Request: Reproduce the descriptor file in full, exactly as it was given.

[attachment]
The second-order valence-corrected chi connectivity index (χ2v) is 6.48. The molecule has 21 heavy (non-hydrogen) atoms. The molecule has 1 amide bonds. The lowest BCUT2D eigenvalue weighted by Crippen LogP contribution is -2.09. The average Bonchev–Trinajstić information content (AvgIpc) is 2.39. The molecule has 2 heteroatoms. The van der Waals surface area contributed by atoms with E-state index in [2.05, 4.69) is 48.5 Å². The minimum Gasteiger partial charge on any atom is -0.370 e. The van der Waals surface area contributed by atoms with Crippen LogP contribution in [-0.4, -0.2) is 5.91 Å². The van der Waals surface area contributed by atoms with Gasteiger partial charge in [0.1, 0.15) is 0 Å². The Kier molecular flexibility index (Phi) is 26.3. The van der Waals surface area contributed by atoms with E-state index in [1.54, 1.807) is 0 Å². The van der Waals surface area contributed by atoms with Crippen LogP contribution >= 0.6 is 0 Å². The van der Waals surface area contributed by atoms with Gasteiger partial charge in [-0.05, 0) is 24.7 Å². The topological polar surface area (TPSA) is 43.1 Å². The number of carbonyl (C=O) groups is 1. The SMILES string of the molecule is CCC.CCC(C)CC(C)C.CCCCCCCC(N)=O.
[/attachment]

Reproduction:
The second-order valence-corrected chi connectivity index (χ2v) is 6.48. The molecule has 21 heavy (non-hydrogen) atoms. The molecule has 1 amide bonds. The lowest BCUT2D eigenvalue weighted by Crippen LogP contribution is -2.09. The average Bonchev–Trinajstić information content (AvgIpc) is 2.39. The molecule has 2 heteroatoms. The van der Waals surface area contributed by atoms with E-state index in [2.05, 4.69) is 48.5 Å². The minimum Gasteiger partial charge on any atom is -0.370 e. The van der Waals surface area contributed by atoms with Crippen LogP contribution in [-0.4, -0.2) is 5.91 Å². The van der Waals surface area contributed by atoms with Gasteiger partial charge in [0.1, 0.15) is 0 Å². The Kier molecular flexibility index (Phi) is 26.3. The van der Waals surface area contributed by atoms with E-state index in [1.54, 1.807) is 0 Å². The van der Waals surface area contributed by atoms with Crippen LogP contribution >= 0.6 is 0 Å². The van der Waals surface area contributed by atoms with Gasteiger partial charge in [-0.05, 0) is 24.7 Å². The topological polar surface area (TPSA) is 43.1 Å². The number of carbonyl (C=O) groups is 1. The SMILES string of the molecule is CCC.CCC(C)CC(C)C.CCCCCCCC(N)=O.